Essay by David Newey, photography by Robert Castagna
Recently, I visited the town where I graduated from High School. While driving over old familiar roads I noticed a location where a building once stood and now there was nothing save the grass, weeds and low lying bushes. This caught my attention especially because I had been in that building a number of times and now the spaces I had occupied were no longer there. Or were they?
In my youth I was fortunate enough to grow up on a 350 acre farm in Plymouth, MA, which contained a myriad of opportunities for a young boy to create adventure. There were pastures and forests and dirt roads; cranberry bogs and sand pits, ponds, channels and streams. There were large gardens with hedge rows and hayfields and old stone walls. The giant old oak trees towered over the Cape Cod scrub pine. And filling the view from our farm-yard was an expansive marsh backing up a small harbor and emptying into Cape Cod Bay when the tide was low.
The spaces these landmarks created were obvious to anyone who stopped for even a moment to observe, but more important to me were the spaces that I discovered and made my own during the evolution of my childhood. The double bushes on the front corner of the house hid the lady slipper that bloomed every Spring. The flat clearing at the bottom of the hill, hidden from the road, somehow carried a mysterious history with it (and so it has been lately discovered). There was a huge clump of bush with a path right through it, with the middle looking as if a large beast had sat and spread a clearing to sleep. Pine tree groves with needle floors and huge rocks juxtaposed against their surroundings and many others, made for spaces I advantaged.
Of late I have been contemplating these spaces of my early days. I owned these spaces and created them. I put things into these spaces, sometimes physically, but mostly mentally, spiritually, emotionally. Someone else could pass through one of these spaces and see no difference between them and the neighboring landscape, yet these spaces were real to me and I gave to them and they gave to me.
Having grown into an artistic lifestyle, I have become very aware of how much my observance and manipulation of spaces has contributed to the art that I now put forth. In all forms of art I see the relevance of space, and have newly become aware of that relationship. But the importance of a space is what the artist does with the space. A graphic artist will observe a space and render it unlike any other, giving it a unique meaning to the painting or sketch which then becomes visible to and usable by the observer. A photographer sees a space as no one else has, and in capturing that view gives it that observation. and in presenting it to the world creates a new viewpoint that can be applied to other spaces.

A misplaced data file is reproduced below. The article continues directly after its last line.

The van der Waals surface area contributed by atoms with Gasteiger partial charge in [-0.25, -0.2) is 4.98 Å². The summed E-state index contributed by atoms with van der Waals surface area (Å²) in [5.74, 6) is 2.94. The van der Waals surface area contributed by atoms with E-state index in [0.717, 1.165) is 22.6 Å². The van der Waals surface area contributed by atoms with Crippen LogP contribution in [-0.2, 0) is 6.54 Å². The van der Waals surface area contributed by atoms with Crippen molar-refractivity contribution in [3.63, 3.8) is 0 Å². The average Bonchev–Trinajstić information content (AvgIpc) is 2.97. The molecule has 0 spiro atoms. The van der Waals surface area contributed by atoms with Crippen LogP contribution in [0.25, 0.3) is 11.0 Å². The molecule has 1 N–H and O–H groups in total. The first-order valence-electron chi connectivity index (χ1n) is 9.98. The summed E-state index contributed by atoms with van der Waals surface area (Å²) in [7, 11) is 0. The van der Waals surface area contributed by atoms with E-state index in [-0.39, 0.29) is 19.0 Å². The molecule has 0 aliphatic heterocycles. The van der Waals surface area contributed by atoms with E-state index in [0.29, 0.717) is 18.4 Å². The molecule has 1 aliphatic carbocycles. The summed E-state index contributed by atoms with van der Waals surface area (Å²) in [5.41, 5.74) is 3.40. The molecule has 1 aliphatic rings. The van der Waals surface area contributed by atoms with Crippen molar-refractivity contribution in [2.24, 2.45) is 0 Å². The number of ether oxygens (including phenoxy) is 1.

Music takes the space of pitch and timbre and impact and constricts or expands in variations or contorts or organizes the sounds into musical spaces that can define the physical universe, life and other universes. Dance plays with space and gives it its own motion that can literally counterpoint the dance itself, lending unlimited calm or unmitigated frenzy or any variation of motion in between.
I have come to believe that artists create space and therefore create a place for us to be, just as I created my spaces to be, in my youth. And the building I found missing? The space remained, not as before, but created differently; maybe not as artistically as I might have desired, but nonetheless created, and so my occupying of that space was not washed away, as I almost imagined, by the disappearance of a physical structure, but persists, as long as I desire. And I can create into it as I have already done here.
It is up to the artist in each of us to observe those spaces that have been created in the many media, and their surrounds, and take from them or give to them the variations on a theme that each may wont to employ or may enhance to enjoy.
David Newey is a Boston based singer, song-writer and member of the new folk group, Trail Mix. He can be reached at email@example.com.
For more information on the photography in this article visit Castagna Studio .